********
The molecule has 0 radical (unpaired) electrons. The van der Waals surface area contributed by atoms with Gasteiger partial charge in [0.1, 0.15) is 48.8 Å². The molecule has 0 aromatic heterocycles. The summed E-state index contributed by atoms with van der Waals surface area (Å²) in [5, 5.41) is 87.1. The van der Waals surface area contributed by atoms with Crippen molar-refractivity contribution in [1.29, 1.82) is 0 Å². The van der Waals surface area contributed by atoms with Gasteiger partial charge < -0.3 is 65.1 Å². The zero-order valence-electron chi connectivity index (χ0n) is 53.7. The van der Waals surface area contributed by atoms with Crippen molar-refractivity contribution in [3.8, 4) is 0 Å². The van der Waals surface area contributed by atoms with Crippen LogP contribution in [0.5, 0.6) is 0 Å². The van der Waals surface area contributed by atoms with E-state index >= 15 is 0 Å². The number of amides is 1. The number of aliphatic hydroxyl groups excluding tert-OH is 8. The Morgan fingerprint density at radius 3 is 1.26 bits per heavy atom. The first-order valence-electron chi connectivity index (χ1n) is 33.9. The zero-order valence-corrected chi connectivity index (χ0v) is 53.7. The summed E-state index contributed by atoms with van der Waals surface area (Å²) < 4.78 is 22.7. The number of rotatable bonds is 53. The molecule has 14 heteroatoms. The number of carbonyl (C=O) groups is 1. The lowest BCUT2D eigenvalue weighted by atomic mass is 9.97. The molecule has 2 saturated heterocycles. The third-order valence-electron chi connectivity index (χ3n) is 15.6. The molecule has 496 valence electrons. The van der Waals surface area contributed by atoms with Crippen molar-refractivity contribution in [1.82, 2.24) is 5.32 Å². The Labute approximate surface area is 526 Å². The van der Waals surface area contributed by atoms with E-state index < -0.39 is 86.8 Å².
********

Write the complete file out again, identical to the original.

The molecule has 0 radical (unpaired) electrons. The van der Waals surface area contributed by atoms with Gasteiger partial charge in [0.1, 0.15) is 48.8 Å². The molecule has 0 aromatic heterocycles. The summed E-state index contributed by atoms with van der Waals surface area (Å²) in [5, 5.41) is 87.1. The van der Waals surface area contributed by atoms with Crippen molar-refractivity contribution in [1.29, 1.82) is 0 Å². The van der Waals surface area contributed by atoms with Gasteiger partial charge < -0.3 is 65.1 Å². The zero-order valence-electron chi connectivity index (χ0n) is 53.7. The van der Waals surface area contributed by atoms with Crippen molar-refractivity contribution in [3.8, 4) is 0 Å². The van der Waals surface area contributed by atoms with Crippen LogP contribution in [0.5, 0.6) is 0 Å². The van der Waals surface area contributed by atoms with E-state index >= 15 is 0 Å². The number of amides is 1. The number of aliphatic hydroxyl groups excluding tert-OH is 8. The Morgan fingerprint density at radius 3 is 1.26 bits per heavy atom. The first-order valence-electron chi connectivity index (χ1n) is 33.9. The zero-order valence-corrected chi connectivity index (χ0v) is 53.7. The summed E-state index contributed by atoms with van der Waals surface area (Å²) < 4.78 is 22.7. The number of rotatable bonds is 53. The molecule has 14 heteroatoms. The number of carbonyl (C=O) groups is 1. The lowest BCUT2D eigenvalue weighted by atomic mass is 9.97. The molecule has 2 saturated heterocycles. The third-order valence-electron chi connectivity index (χ3n) is 15.6. The molecule has 496 valence electrons. The van der Waals surface area contributed by atoms with Crippen molar-refractivity contribution in [1.82, 2.24) is 5.32 Å². The Labute approximate surface area is 526 Å². The van der Waals surface area contributed by atoms with E-state index < -0.39 is 86.8 Å².